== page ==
New York Times "Bestseller
Lamott s most insightful book yet, "Stitches"offers plenty of her characteristic witty wisdom this slim, readable volume is] a lens on life, widening and narrowing, encouraging each reader to reflect on what it is, after all, that really matters. Read more...
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New York Times "Bestseller
Lamott s most insightful book yet, "Stitches"offers plenty of her characteristic witty wisdom this slim, readable volume is] a lens on life, widening and narrowing, encouraging each reader to reflect on what it is, after all, that really matters. "People"
What do we do when life lurches out of balance? How can we reconnect to one other and to what s sustaining, when evil and catastrophe seem inescapable?
These questions lie at the heart of "Stitches," Lamott s profound follow-up to her "New York Times" bestselling "Help, Thanks, Wow." In this book Lamott explores how we find meaning and peace in these loud and frantic times; where we start again after personal and public devastation; how we recapture wholeness after loss; and how we locate our true identities in this frazzled age. We begin, Lamott says, by collecting the ripped shreds of our emotional and spiritual fabric and sewing them back together, one stitch at a time.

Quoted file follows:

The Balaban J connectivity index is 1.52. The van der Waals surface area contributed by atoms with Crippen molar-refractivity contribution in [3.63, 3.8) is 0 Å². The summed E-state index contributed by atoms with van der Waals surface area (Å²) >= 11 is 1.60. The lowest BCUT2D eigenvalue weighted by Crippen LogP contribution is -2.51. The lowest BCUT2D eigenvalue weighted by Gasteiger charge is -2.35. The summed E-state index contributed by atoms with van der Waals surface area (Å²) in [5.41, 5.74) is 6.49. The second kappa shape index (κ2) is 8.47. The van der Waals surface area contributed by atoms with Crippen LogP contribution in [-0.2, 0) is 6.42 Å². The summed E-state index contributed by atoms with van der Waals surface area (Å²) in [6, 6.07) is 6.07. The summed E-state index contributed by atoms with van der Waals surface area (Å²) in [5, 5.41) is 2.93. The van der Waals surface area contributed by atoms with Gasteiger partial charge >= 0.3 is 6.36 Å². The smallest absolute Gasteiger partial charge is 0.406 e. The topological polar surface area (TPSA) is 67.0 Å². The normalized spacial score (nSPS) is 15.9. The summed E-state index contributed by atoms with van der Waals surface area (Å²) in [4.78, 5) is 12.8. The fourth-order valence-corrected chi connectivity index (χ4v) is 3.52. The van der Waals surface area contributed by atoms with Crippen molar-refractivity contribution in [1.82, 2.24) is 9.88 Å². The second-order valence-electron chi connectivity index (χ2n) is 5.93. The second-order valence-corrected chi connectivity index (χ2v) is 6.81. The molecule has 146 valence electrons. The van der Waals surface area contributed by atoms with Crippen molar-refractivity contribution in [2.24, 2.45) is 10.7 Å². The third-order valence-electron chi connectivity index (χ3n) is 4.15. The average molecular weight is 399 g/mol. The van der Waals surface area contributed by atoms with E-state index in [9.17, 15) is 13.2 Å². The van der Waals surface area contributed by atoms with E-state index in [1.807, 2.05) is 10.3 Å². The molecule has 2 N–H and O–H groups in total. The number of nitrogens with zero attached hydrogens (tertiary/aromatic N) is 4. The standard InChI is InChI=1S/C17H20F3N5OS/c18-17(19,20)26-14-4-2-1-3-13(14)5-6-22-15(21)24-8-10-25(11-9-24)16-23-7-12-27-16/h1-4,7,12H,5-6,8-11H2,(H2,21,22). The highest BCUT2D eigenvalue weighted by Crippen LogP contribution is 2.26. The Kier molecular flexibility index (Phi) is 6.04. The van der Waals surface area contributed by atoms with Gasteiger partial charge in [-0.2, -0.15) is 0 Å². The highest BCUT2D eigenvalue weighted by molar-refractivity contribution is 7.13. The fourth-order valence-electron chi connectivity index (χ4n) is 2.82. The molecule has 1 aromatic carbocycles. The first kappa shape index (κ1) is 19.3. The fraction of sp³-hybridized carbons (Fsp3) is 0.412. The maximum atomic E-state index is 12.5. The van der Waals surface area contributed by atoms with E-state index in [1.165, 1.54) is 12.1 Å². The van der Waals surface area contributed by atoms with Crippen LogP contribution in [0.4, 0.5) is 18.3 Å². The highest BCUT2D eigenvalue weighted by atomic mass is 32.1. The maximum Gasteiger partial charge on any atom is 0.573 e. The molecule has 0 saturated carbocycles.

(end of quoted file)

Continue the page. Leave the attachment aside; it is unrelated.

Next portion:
It s in these stitches that the quilt of life begins, and embedded in them are strength, warmth, humor, and humanity."
Publishers Weekly® Reviews
- Reviewed in: Publishers Weekly, page .
- Review Date: 2013-10-28
- Reviewer: Staff
Lamott's (Help, Thanks, Wow) latest inspirational title explores how we can find significance in the face of pain or disaster. Readers are guided by an older, wiser Lamott than we met 20 years ago, when Operating Instructions was published. This narrator is not afraid to say that she has learned a few things, and that there are not "shortcuts to wisdom and self-knowledge… . I so resent this." This is also vintage Lamott: funny, brilliantly self-deprecating, and insightful. Characteristically, she ruminates about needing help to get through life, and about finding your family in a group of people who love you and who are not necessarily your blood kin. Indeed, faithful readers may be disappointed by the extent to which Lamott reprises earlier themes—as in Traveling Mercies, Lamott here quotes C. S. Lewis on forgiveness and says it is best to start with something small; she rehearses a vignette she previously told in a novel. Still, Lamott succeeds at using "some of Christianity's language and symbols" to offer spiritual truths that will reach beyond a church audience, and the delights of this new offering outweigh the frustrating repetitions. (Oct.)